Back to 2016

2016

BLOG: Cámara Chica Venezuela

Framing up outside La Minka community centre, Caracas


Jan 2016

In 2013 we worked with film education organisation Into Film to take their workshop model to Cuba. Building on the success of that programme we’ve just completed the first stage of a rollout, this time in Venezuela. Senior Programme Manager Will Massa reflects on the latest edition of the Cámara Chica initiative.

I’ve just boarded a cable car in the San Agustín neighbourhood of Caracas, part of an expanding pubic transport system introduced in the Chavez era and designed to improve mobility between areas that are too hard to travail on foot, or where being lifted over is preferable to passing through. It’s an impressive innovation and takes us high above some of the sprawling barrios that encrust the capital’s hillsides, cinematic from a distance but sobering now from a bird’s eye view. Venezuela is going through a particularly difficult moment; hyperinflation is causing serious economic woes on the ground and most citizens find themselves queuing for hours to get their hands on daily goods that are in increasingly short supply. With an economy so dependent on oil revenues the drastic dip in cost per barrel on the global market has hit the country hard. ‘It’s bad but we’ll get through it, the greatest asset we have in this country is our people’ says Reinaldo, a cultural leader in the local community who works at the Teatro Alameda, one of the centres we’ve partnered with to deliver the rollout of the Cámara Chica project. It’s a sentiment I hear time and again as I move around this most energetic and hospitable of countries, and it’s hard to find any evidence to the contrary. Indeed, an enthusiastic local fish seller - fresh from a documentary interview by a group of Cámara Chica participants - is quick to tell me that San Agustín has produced some of the finest musicians in the country and that they’ve got a rich local theatre culture too. So he’s really pleased to see young people from his area making films because it is yet more confirmation of what he already knows: this is a creative place with stories to tell.

Cámara Chica is an ambitious and multi-layered challenge. It involves a range of partners on the ground, the shipping and donation of equipment, and the training of community centre leaders and university film students to work with young people to make films. Since we first ran the programme in Cuba we’ve made some small but significant adjustments.  Firstly, and following the advice of our partners at Into Film, standalone cameras and laptops have been replaced by iPads so that both filmmaking and editing apps can be housed in one tablet and are more accessible for the participants. The iPads are more mobile and allow the beginner a greater range of movement, plus they are easier to group around for playback. Secondly, we’ve created a comprehensive filmmaking guide that we hope will help to keep things ticking over at the centres long after we’ve gone.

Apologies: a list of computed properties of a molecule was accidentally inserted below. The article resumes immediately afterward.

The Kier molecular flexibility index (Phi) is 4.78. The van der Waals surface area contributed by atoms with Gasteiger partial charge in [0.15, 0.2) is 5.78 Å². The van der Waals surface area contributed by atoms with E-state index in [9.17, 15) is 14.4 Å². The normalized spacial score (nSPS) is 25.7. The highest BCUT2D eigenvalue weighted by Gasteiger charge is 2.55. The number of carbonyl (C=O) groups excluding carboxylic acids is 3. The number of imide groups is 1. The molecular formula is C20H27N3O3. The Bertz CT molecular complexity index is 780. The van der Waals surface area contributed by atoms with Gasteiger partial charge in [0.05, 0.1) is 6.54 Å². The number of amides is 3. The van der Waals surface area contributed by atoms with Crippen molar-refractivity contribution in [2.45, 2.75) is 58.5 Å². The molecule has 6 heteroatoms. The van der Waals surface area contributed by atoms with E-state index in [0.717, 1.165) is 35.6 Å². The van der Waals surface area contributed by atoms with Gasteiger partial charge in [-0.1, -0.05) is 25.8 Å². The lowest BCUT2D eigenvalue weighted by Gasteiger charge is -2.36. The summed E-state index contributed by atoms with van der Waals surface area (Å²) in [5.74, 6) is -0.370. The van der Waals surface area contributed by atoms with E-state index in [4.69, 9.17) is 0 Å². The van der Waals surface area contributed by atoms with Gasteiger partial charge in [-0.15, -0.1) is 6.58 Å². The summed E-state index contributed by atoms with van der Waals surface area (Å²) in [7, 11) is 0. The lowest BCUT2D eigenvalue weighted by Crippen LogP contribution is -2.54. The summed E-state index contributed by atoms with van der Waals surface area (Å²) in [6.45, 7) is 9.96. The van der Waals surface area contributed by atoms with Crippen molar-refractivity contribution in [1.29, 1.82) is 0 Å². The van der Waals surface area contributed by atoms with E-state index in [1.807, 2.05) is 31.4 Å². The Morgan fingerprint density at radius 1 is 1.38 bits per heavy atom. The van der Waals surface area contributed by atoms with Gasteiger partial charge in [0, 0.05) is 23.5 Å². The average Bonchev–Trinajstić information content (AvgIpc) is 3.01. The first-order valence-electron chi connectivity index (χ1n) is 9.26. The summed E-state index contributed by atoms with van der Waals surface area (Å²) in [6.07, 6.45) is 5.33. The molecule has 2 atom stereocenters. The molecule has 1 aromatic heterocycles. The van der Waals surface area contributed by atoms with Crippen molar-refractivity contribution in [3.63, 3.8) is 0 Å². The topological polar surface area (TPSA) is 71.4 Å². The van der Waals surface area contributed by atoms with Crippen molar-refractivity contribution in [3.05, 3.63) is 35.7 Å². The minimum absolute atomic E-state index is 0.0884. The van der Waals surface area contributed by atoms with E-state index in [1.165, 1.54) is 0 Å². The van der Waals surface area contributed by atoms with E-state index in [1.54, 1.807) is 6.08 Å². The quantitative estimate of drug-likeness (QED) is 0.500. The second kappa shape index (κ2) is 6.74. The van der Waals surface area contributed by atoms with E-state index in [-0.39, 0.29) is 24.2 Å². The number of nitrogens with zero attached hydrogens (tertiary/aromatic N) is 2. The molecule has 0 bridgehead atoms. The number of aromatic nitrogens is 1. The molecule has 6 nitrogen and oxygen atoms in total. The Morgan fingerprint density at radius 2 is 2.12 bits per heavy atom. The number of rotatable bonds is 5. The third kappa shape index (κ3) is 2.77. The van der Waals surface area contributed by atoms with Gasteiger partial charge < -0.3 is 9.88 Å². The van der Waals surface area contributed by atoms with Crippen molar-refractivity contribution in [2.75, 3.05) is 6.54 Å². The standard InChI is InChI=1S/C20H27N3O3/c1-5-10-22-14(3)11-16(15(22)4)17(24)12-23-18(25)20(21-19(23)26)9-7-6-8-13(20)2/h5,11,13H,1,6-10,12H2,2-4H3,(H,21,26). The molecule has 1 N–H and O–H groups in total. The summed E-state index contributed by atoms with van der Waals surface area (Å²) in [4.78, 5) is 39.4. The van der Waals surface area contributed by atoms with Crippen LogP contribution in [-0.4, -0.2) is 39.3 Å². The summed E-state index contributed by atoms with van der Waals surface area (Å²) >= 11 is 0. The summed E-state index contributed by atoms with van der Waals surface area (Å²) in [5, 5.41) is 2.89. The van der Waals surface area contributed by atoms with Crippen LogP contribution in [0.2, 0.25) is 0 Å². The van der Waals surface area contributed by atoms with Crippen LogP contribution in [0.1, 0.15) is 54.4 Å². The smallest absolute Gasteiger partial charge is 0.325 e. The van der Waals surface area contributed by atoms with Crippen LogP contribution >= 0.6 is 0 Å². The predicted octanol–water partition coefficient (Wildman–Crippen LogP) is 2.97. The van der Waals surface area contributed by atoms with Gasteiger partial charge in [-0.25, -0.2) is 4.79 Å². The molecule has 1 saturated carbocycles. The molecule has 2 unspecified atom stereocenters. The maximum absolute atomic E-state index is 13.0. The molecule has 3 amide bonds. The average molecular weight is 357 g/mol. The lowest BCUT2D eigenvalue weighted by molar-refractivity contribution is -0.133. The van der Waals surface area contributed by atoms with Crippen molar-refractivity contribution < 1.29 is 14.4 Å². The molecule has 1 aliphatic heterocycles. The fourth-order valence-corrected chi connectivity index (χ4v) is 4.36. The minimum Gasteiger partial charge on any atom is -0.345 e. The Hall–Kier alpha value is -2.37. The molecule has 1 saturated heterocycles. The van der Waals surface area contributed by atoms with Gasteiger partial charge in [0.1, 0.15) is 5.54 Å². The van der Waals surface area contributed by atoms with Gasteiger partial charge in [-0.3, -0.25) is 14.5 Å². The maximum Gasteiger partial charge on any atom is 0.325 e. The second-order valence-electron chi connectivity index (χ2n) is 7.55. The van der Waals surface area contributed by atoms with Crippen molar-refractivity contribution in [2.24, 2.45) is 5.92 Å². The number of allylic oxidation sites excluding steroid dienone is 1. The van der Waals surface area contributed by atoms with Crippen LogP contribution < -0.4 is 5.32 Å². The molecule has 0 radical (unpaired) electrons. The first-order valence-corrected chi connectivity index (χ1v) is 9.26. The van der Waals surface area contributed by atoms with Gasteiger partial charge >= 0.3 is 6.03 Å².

For the Venezuelan rollout our local office worked hard to select four centres, each with a distinct personality and set of needs. Before we started in Caracas our experienced mentors Chris Kemp and Barry Hale took on a centre each in different parts of the country. Chris travelled to Bajo Hondo, a small community about twenty minutes outside the oil-refining town of El Tigre where he worked with a group of young people from Venezuela’s indigenous Karina community, a community for whom self-representation and storytelling is both a cultural and political imperative (you can read more about his experiences and see his great photos here). Barry went to a picture-postcard town in the Andes called El Molino and worked with a slightly younger age group who were bursting at the seams with creativity and enthusiasm. Four hours from the nearest big city, Merida, and with no internet access, the young people of this town told me that sometimes they can feel a little cut off, but they’ve got stories they want to get out there and hopefully this will be another way for them to do that.  I was fortunate enough to witness the work at this centre and I couldn’t help but be moved when the young people screened their films on the final day of the workshop in front of their parents and led a Q+A about the process with the gathered crowd. They were exhausted from their creative endeavor but already planning the sequel to the short horror they had made about a local ghost (Beliefs II if you're asking). Our hope is that these centres and the ones in Caracas will start to talk to each other through film because in a place as big and diverse as Venezuela there are young people that know little about the daily reality of their peers in other parts of the country. In fact, the San Agustín documentary (featuring aforementioned enthusiastic fisherman) is a response to the short piece made by the Karina community that Chris brought with him so his new group could see where he'd just been.

Back in the cable car and we’re almost at our stop. We’ve taken the ride so that our young filmmakers can get up high and bag some establishing shots of their surroundings. ‘It’s important to see the whole picture', one of them tells me, 'otherwise it won't make sense'. I couldn’t agree more.